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Charlemont, a historic heritage...

Charlemont, perched on a rocky outcrop in the heart of the Pointe de Givet Nature Reserve, dominates the Meuse and the surrounding area. In the 1550s, Givet was a border town, bordered by three sovereign states: the Kingdom of France, the Spanish Netherlands and the episcopal principality of Liège. It was to the latter that the town of Givet was attached, and more specifically to Louis de Stolberg's Seigneurie d'Agimont.

During this period, the situation between Henry II, King of France, and Charles V, Emperor of the Holy Roman Empire, was particularly tense. In 1554, Henry II launched a major attack on the Spanish Netherlands. His troops ravaged everything in their path. The castles of Binche and Mariemont, the residences of Marie of Hungary, Charles V's sister, fell, jeopardising the security of the borders.

This is why Charles V, through his sister, acquired the Seigniory of Agimont on 6 April 1555, and launched the construction of a new stronghold to protect the area, on the left bank of the Meuse. Charles V gave his name to this fortress: Charlemont, Charles's Mount.

With the Treaty of Nijmegen in 1678, the Charlemont-Givet stronghold became French. It was handed over to Louis XIV, King of France, in 1680, and was quickly inspected and improved by Vauban.

Following an attack by General Coehorn, who bombarded Givet from the heights of Mont d'Haurs, Vauban proposed a major project in 1698 to complete and improve the fortress. In particular, he planned to unite the two towns of Givet into a fully fortified town, to build an entrenched camp on Mont d'Haurs and to enclose the extremities of Charlemont in a third enclosure (cornichon enclosure, second hornwork and reinforcement of the northern front).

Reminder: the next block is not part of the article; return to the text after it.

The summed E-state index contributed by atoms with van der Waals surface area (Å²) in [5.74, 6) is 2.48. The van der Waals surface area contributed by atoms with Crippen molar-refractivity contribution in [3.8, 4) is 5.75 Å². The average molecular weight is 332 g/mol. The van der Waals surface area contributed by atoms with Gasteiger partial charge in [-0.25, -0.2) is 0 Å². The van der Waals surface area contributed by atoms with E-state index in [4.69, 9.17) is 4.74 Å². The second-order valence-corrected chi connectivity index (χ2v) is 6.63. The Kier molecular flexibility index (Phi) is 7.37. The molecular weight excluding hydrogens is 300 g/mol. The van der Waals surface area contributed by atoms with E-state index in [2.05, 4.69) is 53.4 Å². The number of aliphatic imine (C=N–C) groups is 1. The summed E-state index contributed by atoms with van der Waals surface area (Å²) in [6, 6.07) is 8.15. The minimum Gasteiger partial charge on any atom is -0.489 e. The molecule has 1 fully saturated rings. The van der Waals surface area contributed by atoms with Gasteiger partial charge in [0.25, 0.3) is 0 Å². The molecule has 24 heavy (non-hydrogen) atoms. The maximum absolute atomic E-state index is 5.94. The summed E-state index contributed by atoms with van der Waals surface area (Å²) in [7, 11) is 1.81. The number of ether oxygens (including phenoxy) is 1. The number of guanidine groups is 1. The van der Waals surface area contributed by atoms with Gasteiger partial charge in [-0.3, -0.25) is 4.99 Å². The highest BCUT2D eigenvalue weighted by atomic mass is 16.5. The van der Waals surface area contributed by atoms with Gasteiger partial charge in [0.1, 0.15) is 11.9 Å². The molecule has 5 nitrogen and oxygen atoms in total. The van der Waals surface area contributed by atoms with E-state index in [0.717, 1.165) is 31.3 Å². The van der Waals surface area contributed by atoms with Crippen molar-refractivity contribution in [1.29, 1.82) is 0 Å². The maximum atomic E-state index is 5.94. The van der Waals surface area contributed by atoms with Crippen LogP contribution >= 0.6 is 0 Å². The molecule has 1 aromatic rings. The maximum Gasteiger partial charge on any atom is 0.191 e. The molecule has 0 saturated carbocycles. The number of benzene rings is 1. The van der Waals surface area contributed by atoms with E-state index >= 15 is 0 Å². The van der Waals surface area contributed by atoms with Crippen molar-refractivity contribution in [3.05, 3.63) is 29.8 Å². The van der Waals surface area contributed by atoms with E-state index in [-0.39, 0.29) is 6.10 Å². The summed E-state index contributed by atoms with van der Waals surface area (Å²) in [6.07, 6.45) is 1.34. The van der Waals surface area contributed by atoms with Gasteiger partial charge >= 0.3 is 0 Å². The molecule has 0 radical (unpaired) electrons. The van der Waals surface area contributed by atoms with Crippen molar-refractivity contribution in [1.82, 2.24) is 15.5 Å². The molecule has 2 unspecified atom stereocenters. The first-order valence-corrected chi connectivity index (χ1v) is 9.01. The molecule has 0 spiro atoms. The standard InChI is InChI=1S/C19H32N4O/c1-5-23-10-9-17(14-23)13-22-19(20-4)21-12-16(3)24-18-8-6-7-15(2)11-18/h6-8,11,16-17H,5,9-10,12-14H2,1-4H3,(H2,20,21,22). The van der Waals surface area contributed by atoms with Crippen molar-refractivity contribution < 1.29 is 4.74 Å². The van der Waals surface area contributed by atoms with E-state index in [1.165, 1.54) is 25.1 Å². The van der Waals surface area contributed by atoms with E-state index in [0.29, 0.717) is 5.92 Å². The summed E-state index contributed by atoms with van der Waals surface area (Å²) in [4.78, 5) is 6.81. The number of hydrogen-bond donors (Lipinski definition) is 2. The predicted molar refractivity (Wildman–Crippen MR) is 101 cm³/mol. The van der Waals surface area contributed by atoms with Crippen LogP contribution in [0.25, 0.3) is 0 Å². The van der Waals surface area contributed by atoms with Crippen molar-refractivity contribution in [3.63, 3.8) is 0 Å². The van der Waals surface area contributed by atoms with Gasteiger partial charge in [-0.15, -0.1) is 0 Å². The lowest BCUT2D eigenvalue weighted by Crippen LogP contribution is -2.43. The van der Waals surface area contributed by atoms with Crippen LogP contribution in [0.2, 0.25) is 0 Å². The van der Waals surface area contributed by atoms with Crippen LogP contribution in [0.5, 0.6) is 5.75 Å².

Charlemont took on its definitive structure around 1740, after the construction of the Asfeld crown to the west and the gherkin enclosure to the east.

The last major changes were made by General Séré de Rivières, following France's defeat in the Franco-Prussian War of 1870. However, the torpedo shell crisis of the 1880s rendered this work obsolete before it was completed.

In 1914, Charlemont fell after three days of bombardment. Technically obsolete, the site could only slow the advance of the German armies.

Charlemont returned to service in 1940 but, despite the improvements made from the 1930s onwards (firing apertures and blocks for 75mm guns, etc.), the situation was similar to that in 1914. The site could not withstand enemy attacks and was abandoned in May 1940. Givet was liberated on 7 September 1944.

In 1962, the government, and in particular the defence services, reclaimed the site. On 1 January 1963, General Massu, commander of the 6th Military Region, set up France's first Commando Training Centre, the Givet C.E.C., whose motto was "Believe and Conquer". Charlemont's military history came to an end in November 2009 with the closure of the Centre as part of the restructuring of the Defence services.

Negotiations then took place between the State and the local authorities (Commune de Givet and Communauté de Communes Ardenne Rives de Meuse). The Communauté de Communes Ardenne Rives de Meuse was keen not to let Charlemont fall into disrepair, and to keep it in the public domain, so in 2011 it agreed in principle to become the owner of the site. The acquisition of the Charlemont site was signed on 30 June 2015.

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Plan d'aide à la visite de Charlemont
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Visit Charlemont
Visit Charlemont

... and natural

Charlemont has a rich natural heritage that it is important to conserve, protect and enhance. The project to restore the site has made it possible to carry out an ecological inventory of this exceptional site. Bordered by the Nature Reserve to the south and the Zones Naturelles d'Intérêt Ecologique Faunistique et Floristique, Charlemont is home to :

  • 266 species of flora, including white mugwort and monkey orchid,
  • 57 bird species, including the red-backed shrike and the woodlark,
  • 7 species of amphibians and reptiles, including the wall lizard,
  • 35 species of butterfly,
  • 17 species of mammal, including 8 species of bat, such as the Great Rhinolophe.

Since 2017, operations aimed at protecting and conserving habitats and species of heritage interest have been implemented: differentiated management of spaces, installation of bat grids to reserve tunnels, etc.

Charlemont's natural heritage also includes red and black marble, which was highly prized in the 16th and 17th centuries, fossils (goniatite, spirifer, brachiopod) and minerals (calcite crystals, dolomite, galena).

Discover Charlemont
Discover Charlemont

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